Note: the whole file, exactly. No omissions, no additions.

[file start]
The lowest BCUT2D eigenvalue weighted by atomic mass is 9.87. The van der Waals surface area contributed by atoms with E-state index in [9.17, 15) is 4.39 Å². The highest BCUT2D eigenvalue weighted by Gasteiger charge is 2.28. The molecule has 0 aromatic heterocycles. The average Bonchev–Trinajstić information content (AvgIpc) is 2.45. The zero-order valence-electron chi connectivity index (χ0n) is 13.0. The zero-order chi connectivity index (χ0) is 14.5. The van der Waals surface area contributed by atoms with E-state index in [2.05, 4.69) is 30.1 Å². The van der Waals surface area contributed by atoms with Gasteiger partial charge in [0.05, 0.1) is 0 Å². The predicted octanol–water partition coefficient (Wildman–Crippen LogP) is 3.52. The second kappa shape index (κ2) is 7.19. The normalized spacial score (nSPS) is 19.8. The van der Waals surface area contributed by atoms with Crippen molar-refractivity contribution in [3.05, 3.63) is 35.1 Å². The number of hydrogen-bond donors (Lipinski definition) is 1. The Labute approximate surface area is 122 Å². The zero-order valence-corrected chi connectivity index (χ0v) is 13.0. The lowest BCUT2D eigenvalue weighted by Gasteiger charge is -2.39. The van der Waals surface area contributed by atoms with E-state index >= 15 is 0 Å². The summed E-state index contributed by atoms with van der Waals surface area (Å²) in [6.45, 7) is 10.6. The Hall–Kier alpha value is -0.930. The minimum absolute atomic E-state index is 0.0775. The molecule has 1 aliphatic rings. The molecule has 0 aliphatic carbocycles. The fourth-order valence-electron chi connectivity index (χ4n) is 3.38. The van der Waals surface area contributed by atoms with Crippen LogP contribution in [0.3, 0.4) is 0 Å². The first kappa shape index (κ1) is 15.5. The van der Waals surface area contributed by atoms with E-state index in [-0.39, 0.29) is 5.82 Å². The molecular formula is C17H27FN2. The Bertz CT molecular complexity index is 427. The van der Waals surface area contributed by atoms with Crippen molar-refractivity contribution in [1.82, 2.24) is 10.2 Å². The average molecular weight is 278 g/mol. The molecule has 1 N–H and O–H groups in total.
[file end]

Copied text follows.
The lowest BCUT2D eigenvalue weighted by atomic mass is 9.87. The van der Waals surface area contributed by atoms with E-state index in [9.17, 15) is 4.39 Å². The highest BCUT2D eigenvalue weighted by Gasteiger charge is 2.28. The molecule has 0 aromatic heterocycles. The average Bonchev–Trinajstić information content (AvgIpc) is 2.45. The zero-order valence-electron chi connectivity index (χ0n) is 13.0. The zero-order chi connectivity index (χ0) is 14.5. The van der Waals surface area contributed by atoms with E-state index in [2.05, 4.69) is 30.1 Å². The van der Waals surface area contributed by atoms with Gasteiger partial charge in [0.05, 0.1) is 0 Å². The predicted octanol–water partition coefficient (Wildman–Crippen LogP) is 3.52. The second kappa shape index (κ2) is 7.19. The normalized spacial score (nSPS) is 19.8. The van der Waals surface area contributed by atoms with Crippen molar-refractivity contribution in [3.05, 3.63) is 35.1 Å². The number of hydrogen-bond donors (Lipinski definition) is 1. The Labute approximate surface area is 122 Å². The zero-order valence-corrected chi connectivity index (χ0v) is 13.0. The lowest BCUT2D eigenvalue weighted by Gasteiger charge is -2.39. The van der Waals surface area contributed by atoms with E-state index >= 15 is 0 Å². The summed E-state index contributed by atoms with van der Waals surface area (Å²) in [6.45, 7) is 10.6. The Hall–Kier alpha value is -0.930. The minimum absolute atomic E-state index is 0.0775. The molecule has 1 aliphatic rings. The molecule has 0 aliphatic carbocycles. The fourth-order valence-electron chi connectivity index (χ4n) is 3.38. The van der Waals surface area contributed by atoms with Crippen LogP contribution in [0.3, 0.4) is 0 Å². The first kappa shape index (κ1) is 15.5. The van der Waals surface area contributed by atoms with E-state index in [-0.39, 0.29) is 5.82 Å². The molecular formula is C17H27FN2. The Bertz CT molecular complexity index is 427. The van der Waals surface area contributed by atoms with Crippen molar-refractivity contribution in [1.82, 2.24) is 10.2 Å². The average molecular weight is 278 g/mol. The molecule has 1 N–H and O–H groups in total.